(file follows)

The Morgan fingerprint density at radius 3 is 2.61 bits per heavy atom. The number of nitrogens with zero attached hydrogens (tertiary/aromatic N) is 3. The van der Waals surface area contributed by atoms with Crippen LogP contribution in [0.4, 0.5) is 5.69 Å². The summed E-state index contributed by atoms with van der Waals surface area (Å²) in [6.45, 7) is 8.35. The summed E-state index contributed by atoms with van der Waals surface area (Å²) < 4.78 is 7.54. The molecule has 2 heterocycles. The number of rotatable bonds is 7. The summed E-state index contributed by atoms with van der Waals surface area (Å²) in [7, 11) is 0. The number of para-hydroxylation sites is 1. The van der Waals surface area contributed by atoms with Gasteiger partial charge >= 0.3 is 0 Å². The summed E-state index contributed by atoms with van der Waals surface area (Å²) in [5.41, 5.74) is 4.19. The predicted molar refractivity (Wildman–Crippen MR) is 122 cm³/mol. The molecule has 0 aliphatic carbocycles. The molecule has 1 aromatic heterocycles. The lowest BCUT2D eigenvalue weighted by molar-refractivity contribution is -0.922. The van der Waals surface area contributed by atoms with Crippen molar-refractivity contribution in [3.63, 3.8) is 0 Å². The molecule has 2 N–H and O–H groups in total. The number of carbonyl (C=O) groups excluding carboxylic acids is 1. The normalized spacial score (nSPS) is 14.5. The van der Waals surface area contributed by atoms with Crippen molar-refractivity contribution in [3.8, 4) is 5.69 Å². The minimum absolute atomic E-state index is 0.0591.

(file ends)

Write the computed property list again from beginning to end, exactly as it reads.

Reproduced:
The Morgan fingerprint density at radius 3 is 2.61 bits per heavy atom. The number of nitrogens with zero attached hydrogens (tertiary/aromatic N) is 3. The van der Waals surface area contributed by atoms with Crippen LogP contribution in [0.4, 0.5) is 5.69 Å². The summed E-state index contributed by atoms with van der Waals surface area (Å²) in [6.45, 7) is 8.35. The summed E-state index contributed by atoms with van der Waals surface area (Å²) < 4.78 is 7.54. The molecule has 2 heterocycles. The number of rotatable bonds is 7. The summed E-state index contributed by atoms with van der Waals surface area (Å²) in [7, 11) is 0. The number of para-hydroxylation sites is 1. The van der Waals surface area contributed by atoms with Gasteiger partial charge >= 0.3 is 0 Å². The summed E-state index contributed by atoms with van der Waals surface area (Å²) in [5.41, 5.74) is 4.19. The predicted molar refractivity (Wildman–Crippen MR) is 122 cm³/mol. The molecule has 0 aliphatic carbocycles. The molecule has 1 aromatic heterocycles. The lowest BCUT2D eigenvalue weighted by molar-refractivity contribution is -0.922. The van der Waals surface area contributed by atoms with Crippen molar-refractivity contribution in [3.63, 3.8) is 0 Å². The molecule has 2 N–H and O–H groups in total. The number of carbonyl (C=O) groups excluding carboxylic acids is 1. The normalized spacial score (nSPS) is 14.5. The van der Waals surface area contributed by atoms with Crippen molar-refractivity contribution in [3.8, 4) is 5.69 Å². The minimum absolute atomic E-state index is 0.0591.